by hey tiffany!
On the Road in South Africa
Public transportation is a great way to travel, but if you are a tourist who prefers to keep your own itinerary and schedule, then there is nothing better than being behind the wheel of a car. You will find that South Africa has an excellent network of highways and roads. The national road system is the N-prefixed series of highways. You can rent a car in South Africa if you are 23 years of age or older, and have been driving legally for at least five years.
Roads to Remote Areas
Some of the more remote areas of South Africa are accessible only by private transportation. Roads into these areas range from excellent to poor. In some rural areas, only the main roads are paved. However, dirt roads are usually levelled and kept in relatively good repair. These roads will take you to the places you’ll want to visit if you are the sort of traveller who likes to get off the beaten path.
Rules of the Road
To drive a motor vehicle in South Africa you must be 18 years of age or older, and possess a valid driver’s license, printed in English, and bearing your photograph. Otherwise, you must get an international driver’s license before you leave your home country. While driving in South Africa you must have your driver’s license with you at all times, and your vehicle must be equipped with a red warning triangle for use in emergencies. South Africans drive on the left. Unless a road sign or a traffic officer tells you otherwise, always yield the right of way to vehicles approaching from the right. It is considered a courtesy to pull over to the paved shoulder and allow faster vehicles to pass. Where speed limits are not posted, the limit is 60 km per hour (37 miles) in urban areas, and 120 km per hour (75 miles) in rural areas.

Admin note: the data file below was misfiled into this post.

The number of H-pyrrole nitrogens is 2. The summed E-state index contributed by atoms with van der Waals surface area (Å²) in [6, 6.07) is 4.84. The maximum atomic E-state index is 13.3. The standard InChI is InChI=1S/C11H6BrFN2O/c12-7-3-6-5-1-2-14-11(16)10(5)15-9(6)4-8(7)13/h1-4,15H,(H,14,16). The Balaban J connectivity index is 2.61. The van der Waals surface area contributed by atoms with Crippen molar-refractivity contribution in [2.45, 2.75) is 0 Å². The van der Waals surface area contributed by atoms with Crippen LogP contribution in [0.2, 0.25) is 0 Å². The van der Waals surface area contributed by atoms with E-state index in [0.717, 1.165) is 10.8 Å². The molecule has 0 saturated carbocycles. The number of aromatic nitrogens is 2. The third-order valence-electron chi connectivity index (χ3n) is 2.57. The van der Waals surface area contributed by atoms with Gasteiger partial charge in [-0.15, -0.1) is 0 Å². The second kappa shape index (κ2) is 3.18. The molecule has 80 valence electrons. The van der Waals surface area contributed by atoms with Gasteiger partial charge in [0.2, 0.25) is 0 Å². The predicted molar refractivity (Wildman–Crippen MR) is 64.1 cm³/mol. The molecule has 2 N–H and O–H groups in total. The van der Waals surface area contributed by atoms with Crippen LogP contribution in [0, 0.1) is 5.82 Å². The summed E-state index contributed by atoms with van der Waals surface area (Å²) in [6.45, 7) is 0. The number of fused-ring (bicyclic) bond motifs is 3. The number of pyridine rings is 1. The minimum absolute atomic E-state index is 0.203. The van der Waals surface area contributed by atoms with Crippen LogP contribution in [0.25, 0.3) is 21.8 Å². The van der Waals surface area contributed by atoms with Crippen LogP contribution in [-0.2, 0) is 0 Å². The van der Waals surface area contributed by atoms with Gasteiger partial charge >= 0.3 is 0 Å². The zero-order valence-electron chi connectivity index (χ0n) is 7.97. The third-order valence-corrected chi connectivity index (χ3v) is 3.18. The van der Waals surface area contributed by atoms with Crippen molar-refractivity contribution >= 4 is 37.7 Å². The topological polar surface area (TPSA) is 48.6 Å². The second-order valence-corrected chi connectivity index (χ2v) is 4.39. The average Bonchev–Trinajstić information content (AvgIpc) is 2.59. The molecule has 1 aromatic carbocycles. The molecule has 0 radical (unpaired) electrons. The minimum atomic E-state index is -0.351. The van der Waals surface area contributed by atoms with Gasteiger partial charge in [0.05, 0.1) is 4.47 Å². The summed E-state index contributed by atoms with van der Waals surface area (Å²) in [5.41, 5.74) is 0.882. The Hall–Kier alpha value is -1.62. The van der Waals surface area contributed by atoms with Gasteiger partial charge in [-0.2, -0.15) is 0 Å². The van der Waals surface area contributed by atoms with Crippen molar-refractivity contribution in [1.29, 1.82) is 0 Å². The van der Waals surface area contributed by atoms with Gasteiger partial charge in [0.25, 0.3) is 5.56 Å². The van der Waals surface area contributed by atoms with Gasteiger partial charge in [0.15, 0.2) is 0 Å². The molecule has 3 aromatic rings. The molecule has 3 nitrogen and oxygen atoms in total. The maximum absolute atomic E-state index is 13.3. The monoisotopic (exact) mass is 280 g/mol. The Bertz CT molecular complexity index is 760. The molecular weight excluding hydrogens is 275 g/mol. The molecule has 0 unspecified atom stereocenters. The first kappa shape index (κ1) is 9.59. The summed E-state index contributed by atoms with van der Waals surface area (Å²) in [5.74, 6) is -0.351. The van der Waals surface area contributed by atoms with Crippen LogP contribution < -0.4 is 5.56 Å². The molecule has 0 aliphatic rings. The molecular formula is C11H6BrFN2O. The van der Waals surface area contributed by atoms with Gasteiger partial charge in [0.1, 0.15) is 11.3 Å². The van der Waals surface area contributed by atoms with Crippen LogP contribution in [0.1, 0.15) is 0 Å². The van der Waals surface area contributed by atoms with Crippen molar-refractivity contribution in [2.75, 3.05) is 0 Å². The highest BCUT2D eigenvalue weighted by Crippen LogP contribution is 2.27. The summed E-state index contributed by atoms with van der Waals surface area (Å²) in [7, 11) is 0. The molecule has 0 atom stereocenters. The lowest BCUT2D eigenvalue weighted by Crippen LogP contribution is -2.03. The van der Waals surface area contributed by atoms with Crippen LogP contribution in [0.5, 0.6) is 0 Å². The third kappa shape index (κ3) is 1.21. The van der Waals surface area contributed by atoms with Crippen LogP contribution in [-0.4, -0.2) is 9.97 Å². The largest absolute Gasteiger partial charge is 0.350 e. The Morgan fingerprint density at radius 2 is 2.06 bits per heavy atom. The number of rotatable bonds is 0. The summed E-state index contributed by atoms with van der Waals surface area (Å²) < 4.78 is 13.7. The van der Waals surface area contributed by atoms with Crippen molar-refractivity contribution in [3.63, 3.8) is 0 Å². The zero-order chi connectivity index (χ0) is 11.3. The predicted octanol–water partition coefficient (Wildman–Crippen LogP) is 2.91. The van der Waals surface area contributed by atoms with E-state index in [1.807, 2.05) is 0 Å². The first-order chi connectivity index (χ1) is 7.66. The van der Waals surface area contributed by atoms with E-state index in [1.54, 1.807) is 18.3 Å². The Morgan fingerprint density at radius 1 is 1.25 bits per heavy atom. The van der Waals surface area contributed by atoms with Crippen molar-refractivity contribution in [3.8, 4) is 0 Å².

Care and Safety
When driving in South Africa, always be alert for wildlife crossing signs. In mountainous areas watch for falling rock signs. In urban areas you must watch out for livestock and pedestrians. The police advise visitors not to pick up hitchhikers. The use of seat belts is compulsory, and children especially must be properly secured. The police strictly enforce laws against drinking and driving. The legal blood alcohol level is 0.05 percent, the equivalent of one glass or beer or wine. Always leave your car locked, with nothing valuable in plain view.
Gasoline is relatively inexpensive in South Africa. In some of the arid interior regions, there are great distances between towns. Therefore, when you see a service station, it’s a good idea to stop and fill up your tank. Also make sure you have a supply of water in the vehicle. Some highways are equipped with emergency telephones. Whether you are on the six lane highway between Pretoria and Johannesburg, or driving along a rural dirt road, you are your own travel guide, so take all due care for your own comfort and safety. You’ll want to remember your tour of South Africa for all the right reasons.